College is a critical time for young adults to find and develop a faith of their own. Various surveys reveal between 40-75% of young people abandon their faith during their college years. While even one student walking away from their faith is too much, parents and students need to know and understand that college is not a faith-friendly environment. However, God has called students to more than surviving; he has called them to engage our culture with the life-changing message of Jesus.

Keeping this truth in mind, Morrow tackles the tough questions that arise during these formative years, including:

  • · How do I grow spiritually?
  • · Is all truth relative?
  • · How do I manage my time both to study well and have fun?
  • · How can I discover what I am supposed to do with my life?
  • · As a Christian, how should I view issues such as drinking, dating and sex?

The first edition of Welcome to College, released a decade ago,was extremely popular and still very applicable to today. In this new edition, each chapter has been updated, and Morrow added chapters addressing the tyranny of tolerance and Christianity, homosexuality, and the Bible. He also delves into how social media has changed our culture and how students’ digital footprints will follow them all of their lives. Grounded in both his own extensive experience and biblical truth, Morrow's book is full of quick, easy-to-read chapters and practical advice.

“College is full of opportunities and challenges,” Morrow muses. “I want students to own their faith and not just survive college, but to thrive there and have the kind of influence God created them for!”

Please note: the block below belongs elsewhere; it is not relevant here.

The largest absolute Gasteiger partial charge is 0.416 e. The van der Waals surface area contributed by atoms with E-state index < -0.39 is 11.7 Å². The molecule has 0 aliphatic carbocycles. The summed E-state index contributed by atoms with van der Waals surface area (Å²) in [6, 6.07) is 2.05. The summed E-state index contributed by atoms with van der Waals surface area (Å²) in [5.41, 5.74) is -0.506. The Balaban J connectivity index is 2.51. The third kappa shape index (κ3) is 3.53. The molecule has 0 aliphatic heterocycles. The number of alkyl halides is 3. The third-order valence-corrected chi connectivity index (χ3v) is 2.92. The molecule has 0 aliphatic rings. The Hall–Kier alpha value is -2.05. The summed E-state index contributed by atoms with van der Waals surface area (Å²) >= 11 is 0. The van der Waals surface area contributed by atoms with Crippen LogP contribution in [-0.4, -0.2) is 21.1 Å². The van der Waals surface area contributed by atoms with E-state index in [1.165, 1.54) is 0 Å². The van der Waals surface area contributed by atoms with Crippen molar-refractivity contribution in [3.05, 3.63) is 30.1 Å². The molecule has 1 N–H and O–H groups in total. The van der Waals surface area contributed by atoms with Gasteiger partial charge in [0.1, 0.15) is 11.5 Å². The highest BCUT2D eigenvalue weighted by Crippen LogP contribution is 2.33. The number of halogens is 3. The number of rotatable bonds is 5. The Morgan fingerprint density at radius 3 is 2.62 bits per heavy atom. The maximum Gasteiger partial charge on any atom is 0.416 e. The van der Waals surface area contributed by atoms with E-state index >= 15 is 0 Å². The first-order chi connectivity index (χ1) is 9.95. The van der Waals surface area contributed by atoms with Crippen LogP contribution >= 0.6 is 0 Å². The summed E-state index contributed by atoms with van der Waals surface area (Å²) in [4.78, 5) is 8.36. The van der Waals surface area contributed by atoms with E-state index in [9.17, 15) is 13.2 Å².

Advance Praise

“I know of no better book you can put into the hands of a Christian student headed to college.”

~ John Stonestreet, president of the Colson Center for Christian Worldview (from the book’s foreword)

Welcome to College has been my go-to book for helping students prepare to succeed spiritually, relationally and academically in college. There is no other book that has such depth and balance. And I am thrilled to see that Jonathan has written a timely and helpful update, incorporating many of the biggest issues students face today. This book is a must-read for all Christian students who hope to have a vibrant faith in college.”

~ Sean McDowell, best-selling author, speaker and professor at Biola University

“If I could give just one apologetics book to a Christian going off to college, it is this one. Jonathan Morrow goes well beyond providing evidence for Christianity (as most such books do) — he provides succinct and sound answers to the kinds of moral and emotional issues that often trip up Christian college students. Highly recommended!”

~ Frank Turek, broadcaster and author of I Don’t Have Enough Faith to Be an Atheist and Correct, Not Politically Correct

About the Author

Jonathan Morrow, author of Welcome to College

Jonathan Morrow feels like he was able to do college right, with no major regrets. Although he admits to not having all the answers, his mission is to help other students do the same. Morrow is currently the director of cultural engagement and immersion at Impact 360 Institute where he trains high school and college students in Christian worldview, apologetics, and leadership. He also serves as an adjunct professor of apologetics at Biola University.

Morrow is the author of Welcome to College,Questioning the Bible and Think Christianly. He also co-authored Is God Just a Human Invention? with Sean McDowell and has contributed chapters to Foundations of Spiritual Formation and A New Kind of Apologist. Morrow has contributed articles to several publications and his books have been featured on a number of national radio programs.

He graduated with an MDiv and an MA in philosophy of religion and ethics as well as a DMin in Worldview and Culture from the Talbot School of Theology at Biola University. Morrow and his wife are the parents of three and currently live in Georgia.

Learn more about Welcome to College at

Connect with Jonathan Morrow at, via Facebook (ThinkChristianlyOrg) and on Twitter (@Jonathan_Morrow).